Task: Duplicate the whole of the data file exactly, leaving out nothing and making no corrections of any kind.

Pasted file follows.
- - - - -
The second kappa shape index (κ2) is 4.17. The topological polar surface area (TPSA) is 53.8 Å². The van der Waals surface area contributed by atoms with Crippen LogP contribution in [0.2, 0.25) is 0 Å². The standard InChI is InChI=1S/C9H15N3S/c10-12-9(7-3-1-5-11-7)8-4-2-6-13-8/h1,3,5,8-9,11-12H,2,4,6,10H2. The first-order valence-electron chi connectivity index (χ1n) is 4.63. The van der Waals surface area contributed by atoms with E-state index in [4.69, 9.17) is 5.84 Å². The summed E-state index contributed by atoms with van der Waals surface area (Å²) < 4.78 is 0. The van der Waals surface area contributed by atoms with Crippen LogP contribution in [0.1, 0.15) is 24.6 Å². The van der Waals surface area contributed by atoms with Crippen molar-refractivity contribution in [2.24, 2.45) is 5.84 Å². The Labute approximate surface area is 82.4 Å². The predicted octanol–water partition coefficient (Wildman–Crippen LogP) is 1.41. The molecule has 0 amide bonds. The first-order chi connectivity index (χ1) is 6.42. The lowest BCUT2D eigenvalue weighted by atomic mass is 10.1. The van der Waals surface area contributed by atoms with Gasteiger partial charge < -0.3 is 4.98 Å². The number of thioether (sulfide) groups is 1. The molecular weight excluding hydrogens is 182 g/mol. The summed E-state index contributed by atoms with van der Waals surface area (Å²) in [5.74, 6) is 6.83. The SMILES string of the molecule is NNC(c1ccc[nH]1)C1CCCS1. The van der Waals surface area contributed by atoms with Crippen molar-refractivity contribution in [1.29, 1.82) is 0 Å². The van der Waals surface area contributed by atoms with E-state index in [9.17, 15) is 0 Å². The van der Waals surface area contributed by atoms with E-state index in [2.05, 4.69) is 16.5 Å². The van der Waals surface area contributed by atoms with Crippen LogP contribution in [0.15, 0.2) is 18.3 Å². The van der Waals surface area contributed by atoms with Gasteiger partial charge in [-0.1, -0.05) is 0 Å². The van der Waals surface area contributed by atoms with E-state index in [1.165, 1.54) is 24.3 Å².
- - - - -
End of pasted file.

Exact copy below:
The second kappa shape index (κ2) is 4.17. The topological polar surface area (TPSA) is 53.8 Å². The van der Waals surface area contributed by atoms with Crippen LogP contribution in [0.2, 0.25) is 0 Å². The standard InChI is InChI=1S/C9H15N3S/c10-12-9(7-3-1-5-11-7)8-4-2-6-13-8/h1,3,5,8-9,11-12H,2,4,6,10H2. The first-order valence-electron chi connectivity index (χ1n) is 4.63. The van der Waals surface area contributed by atoms with E-state index in [4.69, 9.17) is 5.84 Å². The summed E-state index contributed by atoms with van der Waals surface area (Å²) < 4.78 is 0. The van der Waals surface area contributed by atoms with Crippen LogP contribution in [0.1, 0.15) is 24.6 Å². The van der Waals surface area contributed by atoms with Crippen molar-refractivity contribution in [2.24, 2.45) is 5.84 Å². The Labute approximate surface area is 82.4 Å². The predicted octanol–water partition coefficient (Wildman–Crippen LogP) is 1.41. The molecule has 0 amide bonds. The first-order chi connectivity index (χ1) is 6.42. The lowest BCUT2D eigenvalue weighted by atomic mass is 10.1. The van der Waals surface area contributed by atoms with Gasteiger partial charge < -0.3 is 4.98 Å². The number of thioether (sulfide) groups is 1. The molecular weight excluding hydrogens is 182 g/mol. The summed E-state index contributed by atoms with van der Waals surface area (Å²) in [5.74, 6) is 6.83. The SMILES string of the molecule is NNC(c1ccc[nH]1)C1CCCS1. The van der Waals surface area contributed by atoms with Crippen molar-refractivity contribution in [1.29, 1.82) is 0 Å². The van der Waals surface area contributed by atoms with E-state index in [9.17, 15) is 0 Å². The van der Waals surface area contributed by atoms with E-state index in [2.05, 4.69) is 16.5 Å². The van der Waals surface area contributed by atoms with Crippen LogP contribution in [0.15, 0.2) is 18.3 Å². The van der Waals surface area contributed by atoms with Gasteiger partial charge in [-0.1, -0.05) is 0 Å². The van der Waals surface area contributed by atoms with E-state index in [1.165, 1.54) is 24.3 Å².